Swami Bhoomananda Tirtha tackles one of the most important, oft-quoted and sadly misinterpreted verses in Bhagavad Gita, 2.47, with tremendous depth of insight and wisdom.
Vaporizing all misconceptions, Swamiji clarifies that Krishna's message to Arjuna (and to all of us active individuals in the world), is that our fitness is for the active life of karma yoga, as we are not yet ripe for the contemplational life of exclusive Knowledge pursuit. Whatever comes to be done, we should do with no delusional clinging to either the work or its outcome. Neither should we cling to remaining inactive, or shun whatever is necessary to be done. The most crucial part of this verse, is that we should not shrink our minds to only consider the short-term, objective results of our work. We must instead develop an expansive and universal outlook, understanding that every single activity we perform is part of the greater, revolving wheel of Creation.
With a wholesome masterliness that leaves one almost breathless, Swamiji deftly draws crucial verses from different chapters of the Gita to reinforce and solidify this message. Ultimately, Swamiji leaves us with no doubt that this text not only provides all the answers, but also the explanations for all the answers. Nothing else is required, except the guidance of the Wise One who himself lives and breathes the Bhagavad Gita.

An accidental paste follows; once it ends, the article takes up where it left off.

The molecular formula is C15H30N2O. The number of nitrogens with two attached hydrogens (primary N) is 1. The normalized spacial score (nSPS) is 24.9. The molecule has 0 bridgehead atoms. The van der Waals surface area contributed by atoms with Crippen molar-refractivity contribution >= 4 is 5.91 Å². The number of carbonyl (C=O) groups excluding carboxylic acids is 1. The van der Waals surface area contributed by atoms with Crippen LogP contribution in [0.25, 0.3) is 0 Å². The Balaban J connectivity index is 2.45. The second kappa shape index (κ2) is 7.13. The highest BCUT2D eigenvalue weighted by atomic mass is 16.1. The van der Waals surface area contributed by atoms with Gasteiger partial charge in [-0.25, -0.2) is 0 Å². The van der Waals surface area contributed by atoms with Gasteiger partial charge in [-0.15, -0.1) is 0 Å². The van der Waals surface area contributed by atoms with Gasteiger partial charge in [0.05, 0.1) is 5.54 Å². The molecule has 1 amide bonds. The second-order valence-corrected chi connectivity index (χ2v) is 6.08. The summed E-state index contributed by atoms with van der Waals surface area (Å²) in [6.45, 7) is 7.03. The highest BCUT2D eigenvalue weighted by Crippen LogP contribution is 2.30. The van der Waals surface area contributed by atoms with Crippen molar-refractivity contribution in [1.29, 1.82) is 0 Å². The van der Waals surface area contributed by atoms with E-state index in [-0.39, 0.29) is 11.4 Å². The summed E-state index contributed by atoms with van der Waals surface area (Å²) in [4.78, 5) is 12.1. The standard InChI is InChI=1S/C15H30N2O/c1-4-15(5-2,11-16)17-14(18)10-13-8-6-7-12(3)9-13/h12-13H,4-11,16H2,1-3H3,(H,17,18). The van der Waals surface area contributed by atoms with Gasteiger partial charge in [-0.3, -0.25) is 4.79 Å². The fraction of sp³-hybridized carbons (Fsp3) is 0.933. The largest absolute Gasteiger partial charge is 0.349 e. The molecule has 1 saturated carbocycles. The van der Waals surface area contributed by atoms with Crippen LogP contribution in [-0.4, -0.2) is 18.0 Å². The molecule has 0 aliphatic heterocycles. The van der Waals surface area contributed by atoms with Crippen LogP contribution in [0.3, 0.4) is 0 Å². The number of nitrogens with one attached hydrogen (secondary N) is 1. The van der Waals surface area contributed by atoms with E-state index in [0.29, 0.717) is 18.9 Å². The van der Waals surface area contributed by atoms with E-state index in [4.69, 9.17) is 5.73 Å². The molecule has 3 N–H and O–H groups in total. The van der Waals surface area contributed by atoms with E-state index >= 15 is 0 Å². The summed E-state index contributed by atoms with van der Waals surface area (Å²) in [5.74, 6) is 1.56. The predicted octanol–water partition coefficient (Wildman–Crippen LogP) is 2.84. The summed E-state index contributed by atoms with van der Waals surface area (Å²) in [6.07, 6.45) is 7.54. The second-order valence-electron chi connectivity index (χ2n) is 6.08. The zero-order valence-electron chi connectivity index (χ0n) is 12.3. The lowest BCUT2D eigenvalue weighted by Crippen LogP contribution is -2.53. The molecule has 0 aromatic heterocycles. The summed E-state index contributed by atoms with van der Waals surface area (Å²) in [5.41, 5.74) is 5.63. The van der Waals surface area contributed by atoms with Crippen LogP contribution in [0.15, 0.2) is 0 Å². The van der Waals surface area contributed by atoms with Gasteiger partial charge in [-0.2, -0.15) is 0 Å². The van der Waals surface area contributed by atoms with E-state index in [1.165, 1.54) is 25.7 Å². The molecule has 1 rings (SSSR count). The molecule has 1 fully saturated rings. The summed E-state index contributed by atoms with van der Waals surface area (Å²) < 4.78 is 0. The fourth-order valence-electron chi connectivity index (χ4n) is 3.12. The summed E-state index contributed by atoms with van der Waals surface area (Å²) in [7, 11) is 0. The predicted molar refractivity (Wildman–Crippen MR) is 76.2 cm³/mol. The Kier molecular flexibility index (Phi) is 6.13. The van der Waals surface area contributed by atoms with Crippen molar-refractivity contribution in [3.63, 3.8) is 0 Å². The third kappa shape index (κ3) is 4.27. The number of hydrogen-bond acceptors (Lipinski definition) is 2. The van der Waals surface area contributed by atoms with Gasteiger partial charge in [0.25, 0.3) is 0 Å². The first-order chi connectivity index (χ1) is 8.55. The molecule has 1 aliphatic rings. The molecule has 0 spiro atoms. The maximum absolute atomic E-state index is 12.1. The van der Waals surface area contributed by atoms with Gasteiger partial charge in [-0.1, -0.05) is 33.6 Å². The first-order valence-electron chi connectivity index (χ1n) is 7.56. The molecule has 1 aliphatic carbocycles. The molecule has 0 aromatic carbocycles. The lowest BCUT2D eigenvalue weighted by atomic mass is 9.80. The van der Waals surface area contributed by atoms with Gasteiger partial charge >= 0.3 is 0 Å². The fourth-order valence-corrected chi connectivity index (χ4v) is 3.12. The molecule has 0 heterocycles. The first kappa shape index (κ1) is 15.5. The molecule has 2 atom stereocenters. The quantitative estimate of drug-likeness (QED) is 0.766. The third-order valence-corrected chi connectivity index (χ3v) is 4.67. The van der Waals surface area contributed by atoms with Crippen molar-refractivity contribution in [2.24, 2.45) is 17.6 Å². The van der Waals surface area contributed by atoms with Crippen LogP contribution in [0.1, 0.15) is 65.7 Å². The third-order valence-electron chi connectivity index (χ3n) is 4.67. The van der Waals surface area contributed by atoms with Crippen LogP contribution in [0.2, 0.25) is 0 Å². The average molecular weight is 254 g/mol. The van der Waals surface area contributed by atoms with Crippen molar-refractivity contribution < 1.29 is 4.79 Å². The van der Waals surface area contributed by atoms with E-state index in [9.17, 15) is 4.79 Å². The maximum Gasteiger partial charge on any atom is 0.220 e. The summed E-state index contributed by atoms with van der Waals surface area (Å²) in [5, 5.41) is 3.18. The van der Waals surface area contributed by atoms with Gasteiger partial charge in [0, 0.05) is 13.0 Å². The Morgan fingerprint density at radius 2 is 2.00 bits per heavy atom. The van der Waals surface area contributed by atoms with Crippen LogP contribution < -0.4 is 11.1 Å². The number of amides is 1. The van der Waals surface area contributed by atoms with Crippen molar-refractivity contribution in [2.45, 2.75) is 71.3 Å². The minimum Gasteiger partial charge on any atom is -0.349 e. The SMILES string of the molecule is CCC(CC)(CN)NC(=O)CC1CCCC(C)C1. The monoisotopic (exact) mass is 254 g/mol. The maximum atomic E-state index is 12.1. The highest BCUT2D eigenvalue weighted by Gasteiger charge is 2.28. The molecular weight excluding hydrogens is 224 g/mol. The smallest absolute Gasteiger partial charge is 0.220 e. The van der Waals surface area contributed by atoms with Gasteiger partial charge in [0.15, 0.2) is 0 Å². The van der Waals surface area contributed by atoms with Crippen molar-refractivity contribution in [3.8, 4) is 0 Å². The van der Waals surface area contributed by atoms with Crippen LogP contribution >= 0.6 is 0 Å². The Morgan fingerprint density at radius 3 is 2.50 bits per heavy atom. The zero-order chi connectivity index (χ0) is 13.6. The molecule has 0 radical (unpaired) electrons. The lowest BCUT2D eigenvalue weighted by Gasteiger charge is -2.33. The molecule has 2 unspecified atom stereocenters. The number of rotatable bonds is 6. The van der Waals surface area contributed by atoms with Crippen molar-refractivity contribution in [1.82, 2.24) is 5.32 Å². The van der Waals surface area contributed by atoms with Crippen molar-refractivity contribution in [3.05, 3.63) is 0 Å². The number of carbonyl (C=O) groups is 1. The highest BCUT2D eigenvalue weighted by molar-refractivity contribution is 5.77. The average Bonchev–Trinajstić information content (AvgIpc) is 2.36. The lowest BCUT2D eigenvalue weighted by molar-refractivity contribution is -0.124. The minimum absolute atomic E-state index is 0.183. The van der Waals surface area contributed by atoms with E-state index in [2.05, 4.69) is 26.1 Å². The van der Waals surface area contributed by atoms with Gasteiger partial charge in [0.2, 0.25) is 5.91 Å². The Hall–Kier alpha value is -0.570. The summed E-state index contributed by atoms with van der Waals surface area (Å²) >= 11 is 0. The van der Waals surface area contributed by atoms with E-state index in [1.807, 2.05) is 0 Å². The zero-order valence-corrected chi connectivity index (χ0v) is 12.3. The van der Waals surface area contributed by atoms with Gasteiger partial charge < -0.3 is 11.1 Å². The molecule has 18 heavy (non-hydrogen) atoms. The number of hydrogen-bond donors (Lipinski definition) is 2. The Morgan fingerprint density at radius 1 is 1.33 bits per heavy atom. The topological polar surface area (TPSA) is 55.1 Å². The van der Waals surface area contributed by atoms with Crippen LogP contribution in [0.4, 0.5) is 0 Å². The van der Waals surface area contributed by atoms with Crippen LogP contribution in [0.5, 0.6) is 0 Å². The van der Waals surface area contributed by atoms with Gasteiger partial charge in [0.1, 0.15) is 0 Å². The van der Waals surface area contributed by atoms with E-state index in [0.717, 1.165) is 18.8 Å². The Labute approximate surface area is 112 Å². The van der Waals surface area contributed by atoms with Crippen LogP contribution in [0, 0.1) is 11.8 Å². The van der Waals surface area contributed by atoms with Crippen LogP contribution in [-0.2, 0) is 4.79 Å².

Verses explained by Swamiji - Bhagavad Gita 2.47
References used -
Bhagavad Gita 2.45, 3.5, 3.16, 18.40, 3.9, 3.19, 3.20, 9.27, 18.46
Poojya Swamiji will be taking Bhagavad Gita Verse by Verse in this Satsang (Saturdays). Swamiji is now discussing the second chapter of the Bhagavad Gita.
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Those days, there were many rats staying in various pockets of the tiled roof. My room had a very low ceiling and I could even touch the roof tiles. At night, I would see big, big rats running around just near me.
I got back to my daily chores, but the scene remained in my mind – the old man’s wrinkled face, his gleaming eyes, the contentment he enjoyed, his refusal to accept more than ‘his minimum needs’! How many of us can take such a stand?
Bhakti is not so much in the worship with flowers, garlands, lamps or incense sticks. Neither it is in chanting His names and praises. It is verily in living and acting according to the wish of the Lord, pleasing Him, imbibing qualities and attitudes that He wants us to imbibe.